Mumbai 306 for 7 (Suryakumar 120, Indulkar 82) v Maharashtra
A wayward start followed by tight bowling. Uninspired batting by the top order on a pitch conducive for pace bowling. A fighting partnership involving a man making a comeback after six years and another who has a knack for throwing his wicket away. A dropped catch and a missed stumping. And then a late flurry of wickets.
The first day's play of the Ranji Trophy quarter-final between Mumbai and Maharashtra was a classical first-class match day. Even though the scoreboard at the end of the day's play might reflect the teams are even, in what is a clash of arch rivals, Mumbai will feel they had got out of a hole at the Wankhede Stadium after being put in to bat.
However, had it not been for Maharashtra captain Rohit Motwani's two missed chances behind the stumps, Maharashtra would have had the upper hand on the opening day. Motwani first missed a Suryakumar Yadav stumping off left-arm spinner Akshay Darekar, moments after the batsman had completed his fifty. Suryakumar went on to raise 120 before succumbing to the new ball.
Soon after the missed stumping, Motwani failed to latch on to an edge from Vinit Indulkar off offspinner Chirag Khurana. Kedar Jadhav, at first slip, also couldn't latch on to the ball, which ricocheted off the wicketkeeper's gloves. Indulkar was on 63 then. Even though the batsman, who justified his recall into Mumbai's team after six years, scored only more 19 runs before he perished just before the second ball was due, he and Suryakumar had added 54 runs in no time in between.
Barring a blemish each, both the batsmen excelled in trying circumstances. When Suryakumar walked out to join Indulkar in the fourth over after lunch, Mumbai were 101 for 4. With Kaustubh Pawar, Aditya Tare, Wasim Jaffer and Abhishek Nayar having been dismissed thanks to some disciplined bowling by the three-pronged seam attack, Mumbai were staring at their umpteenth batting collapse of the season.
While Indulkar continued to play the role of the sheet anchor, Suryakumar started doing what he does best - playing shots. He raced to his fifty in 63 balls, but then almost threw it away by stepping out to Darekar. Once he was given a reprieve, though, he didn't let his guard down and tore apart the Maharashtra bowlers in the third session. The post-lunch session had the addition of just 75 runs off 27.3 runs; the first 15 overs after tea had 90.
Not only did Suryakumar display his driving skills in plenty, he showed his ability to improvise when he hit three boundaries in a Shrikant Mundhe over, the last two of those being delicate late cuts that raced to the boundary through the slip cordon. And it was yet another cut off Mundhe in the 73rd over that ended Suryakumar's prolonged wait for a three-digit score, and he erupted into a Shahid Afridi-like celebration.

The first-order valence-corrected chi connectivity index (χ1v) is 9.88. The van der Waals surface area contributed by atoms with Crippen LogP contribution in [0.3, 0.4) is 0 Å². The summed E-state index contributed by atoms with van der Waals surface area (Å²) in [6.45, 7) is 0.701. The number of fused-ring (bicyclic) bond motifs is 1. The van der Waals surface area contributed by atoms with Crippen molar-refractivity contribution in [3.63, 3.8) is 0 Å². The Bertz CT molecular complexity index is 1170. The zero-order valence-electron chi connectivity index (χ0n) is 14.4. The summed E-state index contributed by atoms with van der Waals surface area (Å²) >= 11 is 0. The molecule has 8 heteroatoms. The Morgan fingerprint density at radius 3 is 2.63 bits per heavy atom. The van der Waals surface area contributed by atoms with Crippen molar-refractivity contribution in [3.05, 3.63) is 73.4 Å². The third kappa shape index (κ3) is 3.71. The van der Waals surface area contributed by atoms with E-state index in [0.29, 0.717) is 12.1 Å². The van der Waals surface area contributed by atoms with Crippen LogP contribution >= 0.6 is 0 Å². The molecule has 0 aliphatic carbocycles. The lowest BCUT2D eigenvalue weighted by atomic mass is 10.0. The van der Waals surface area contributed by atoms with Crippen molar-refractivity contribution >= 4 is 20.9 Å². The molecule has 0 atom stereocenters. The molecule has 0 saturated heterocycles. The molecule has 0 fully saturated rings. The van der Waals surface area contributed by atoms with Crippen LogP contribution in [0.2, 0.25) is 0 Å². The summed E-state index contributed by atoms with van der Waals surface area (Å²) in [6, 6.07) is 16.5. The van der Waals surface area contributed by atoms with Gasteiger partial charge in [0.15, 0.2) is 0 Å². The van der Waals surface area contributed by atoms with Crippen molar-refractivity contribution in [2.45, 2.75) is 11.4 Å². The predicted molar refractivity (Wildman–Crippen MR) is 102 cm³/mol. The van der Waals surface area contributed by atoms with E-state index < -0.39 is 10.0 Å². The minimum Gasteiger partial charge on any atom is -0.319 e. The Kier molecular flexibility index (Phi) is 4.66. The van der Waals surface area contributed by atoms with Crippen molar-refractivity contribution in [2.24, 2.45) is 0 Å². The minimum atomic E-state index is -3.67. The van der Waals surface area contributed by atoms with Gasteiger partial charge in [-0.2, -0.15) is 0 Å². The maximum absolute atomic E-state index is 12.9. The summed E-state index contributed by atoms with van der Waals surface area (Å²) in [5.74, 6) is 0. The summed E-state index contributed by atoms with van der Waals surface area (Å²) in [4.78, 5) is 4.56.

At that point, Maharashtra were in danger of being batted out in the first innings. However, medium-pacer Anupam Sanklecha was introduced and provided a late lift. In the 79th over, he moved one slightly away from Indulkar and the batsman edged it to Motwani who didn't falter this time. This prompted a mini-collapse as Mumbai lost three wickets, including Indulkar and Suryakumar who edged second ball after the new ball was taken by Sanklecha to second slip, for 16 runs in 20 balls. Iqbal Abdulla and Zaheer Khan then saw off the last 11 minutes and avoided further damage.
Earlier in the morning, Sanklecha and Samad Fallah got carried away with a green track and bowled too full, wasting the new ball. However, once they got over their nerves, both came back with a bang supported by Mundhe and Harshad Khadiwale's part-time medium-pace. Sanklecha, who changed ends and came on from the Tata End for his second spell, and Khadiwale bowled five successive maidens to Tare and Jaffer after Pawar's tame dismissal. And they were rewarded with Tare faltering while attempting a flick - he lobbed to mid-on. Mundhe got the prize scalp of Jaffer on the stroke of lunch when Jaffer was late on a pull shot that landed in Ankit Bawne's hands at mid-on.